Changing context for hearing aids and sound amplifiers in the US

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The New York Times recently ran an article about the new environment emerging in the area of hearing aids and consumer electronics.

In many areas, new technology is coming into conflict with traditional medical practice and regulated devices. Alongside genetic tests ordered directly by individuals and not doctors, and medical diagnoses using smartphone apps, the issue of hearing rehabilitation has come under the spotlight.

Extra attention was focused on the question when the US President’s Council of Advisors on Science and Technology (PCAST) wrote last October in a much-debated report that concentration and overregulation of the hearing aid industry have meant that these devices have not followed the same path as so many consumer electronics devices, with technology opening up markets to innovation and causing a drastic drop in prices, thus making the devices more widely accessible.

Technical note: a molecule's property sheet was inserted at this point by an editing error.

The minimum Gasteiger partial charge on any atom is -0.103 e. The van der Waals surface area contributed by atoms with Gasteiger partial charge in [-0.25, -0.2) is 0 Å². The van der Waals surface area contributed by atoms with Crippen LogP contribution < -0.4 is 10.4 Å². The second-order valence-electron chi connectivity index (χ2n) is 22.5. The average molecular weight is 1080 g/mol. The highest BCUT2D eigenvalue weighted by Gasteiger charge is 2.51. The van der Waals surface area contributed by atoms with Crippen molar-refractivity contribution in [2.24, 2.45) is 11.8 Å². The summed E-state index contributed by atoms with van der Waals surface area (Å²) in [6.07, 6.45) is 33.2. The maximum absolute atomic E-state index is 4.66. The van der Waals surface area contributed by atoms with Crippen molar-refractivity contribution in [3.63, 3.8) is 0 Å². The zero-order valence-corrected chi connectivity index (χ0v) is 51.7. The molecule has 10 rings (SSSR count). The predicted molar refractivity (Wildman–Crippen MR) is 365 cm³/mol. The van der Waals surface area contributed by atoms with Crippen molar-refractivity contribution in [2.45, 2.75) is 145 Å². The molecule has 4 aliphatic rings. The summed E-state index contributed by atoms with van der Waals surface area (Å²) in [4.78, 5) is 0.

This is one area where the worlds of consumer electronics and medical devices are trying to find new identities and new rules are under discussion for the way the environment operates. Hearing aids average USD 5,000 per pair in the US, are highly regulated, and are always part of specialized services offered by professional audiologists. At the same time, consumer products that unofficially claim to do a similar job are sold without regulation at a fraction of that price.

Many questions currently remain open: should regulations on hearing aids be relaxed to promote innovation and transform the pricing system? Should sound amplifying consumer devices being used as “hearing aids” be subject to some regulation and control? According to Dr. William H. Maisel, Acting Director of the Office of Device Evaluation at FDA, “We are willing to evolve and change, if that is appropriate.”

Source: The New York Times

C.S.